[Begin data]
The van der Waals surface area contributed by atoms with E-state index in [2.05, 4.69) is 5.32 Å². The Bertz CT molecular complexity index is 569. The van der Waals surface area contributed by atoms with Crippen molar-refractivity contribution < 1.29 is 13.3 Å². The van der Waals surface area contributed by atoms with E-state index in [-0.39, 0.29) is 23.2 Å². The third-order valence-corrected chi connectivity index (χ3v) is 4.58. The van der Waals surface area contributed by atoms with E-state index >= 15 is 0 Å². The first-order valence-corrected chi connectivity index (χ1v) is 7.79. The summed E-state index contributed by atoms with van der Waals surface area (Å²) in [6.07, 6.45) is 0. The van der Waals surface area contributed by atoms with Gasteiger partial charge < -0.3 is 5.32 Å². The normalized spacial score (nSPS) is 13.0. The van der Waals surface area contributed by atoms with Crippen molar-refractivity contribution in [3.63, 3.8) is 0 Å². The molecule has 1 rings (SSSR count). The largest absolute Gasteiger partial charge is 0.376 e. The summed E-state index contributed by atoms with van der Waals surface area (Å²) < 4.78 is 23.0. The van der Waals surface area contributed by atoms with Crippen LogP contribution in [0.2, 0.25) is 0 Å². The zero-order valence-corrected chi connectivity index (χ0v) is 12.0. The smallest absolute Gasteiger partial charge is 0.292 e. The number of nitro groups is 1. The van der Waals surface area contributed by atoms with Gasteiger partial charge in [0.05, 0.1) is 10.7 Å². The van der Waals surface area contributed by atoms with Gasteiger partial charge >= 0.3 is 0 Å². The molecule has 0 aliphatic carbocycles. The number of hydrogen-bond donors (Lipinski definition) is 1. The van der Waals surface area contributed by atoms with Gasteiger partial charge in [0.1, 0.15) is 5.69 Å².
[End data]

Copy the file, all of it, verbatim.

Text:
The van der Waals surface area contributed by atoms with E-state index in [2.05, 4.69) is 5.32 Å². The Bertz CT molecular complexity index is 569. The van der Waals surface area contributed by atoms with Crippen molar-refractivity contribution < 1.29 is 13.3 Å². The van der Waals surface area contributed by atoms with E-state index in [-0.39, 0.29) is 23.2 Å². The third-order valence-corrected chi connectivity index (χ3v) is 4.58. The van der Waals surface area contributed by atoms with E-state index >= 15 is 0 Å². The first-order valence-corrected chi connectivity index (χ1v) is 7.79. The summed E-state index contributed by atoms with van der Waals surface area (Å²) in [6.07, 6.45) is 0. The van der Waals surface area contributed by atoms with Gasteiger partial charge < -0.3 is 5.32 Å². The normalized spacial score (nSPS) is 13.0. The van der Waals surface area contributed by atoms with Crippen molar-refractivity contribution in [3.63, 3.8) is 0 Å². The molecule has 1 rings (SSSR count). The largest absolute Gasteiger partial charge is 0.376 e. The summed E-state index contributed by atoms with van der Waals surface area (Å²) < 4.78 is 23.0. The van der Waals surface area contributed by atoms with Crippen LogP contribution in [0.2, 0.25) is 0 Å². The zero-order valence-corrected chi connectivity index (χ0v) is 12.0. The smallest absolute Gasteiger partial charge is 0.292 e. The number of nitro groups is 1. The van der Waals surface area contributed by atoms with Gasteiger partial charge in [0.05, 0.1) is 10.7 Å². The van der Waals surface area contributed by atoms with Gasteiger partial charge >= 0.3 is 0 Å². The molecule has 0 aliphatic carbocycles. The number of hydrogen-bond donors (Lipinski definition) is 1. The van der Waals surface area contributed by atoms with Gasteiger partial charge in [0.1, 0.15) is 5.69 Å².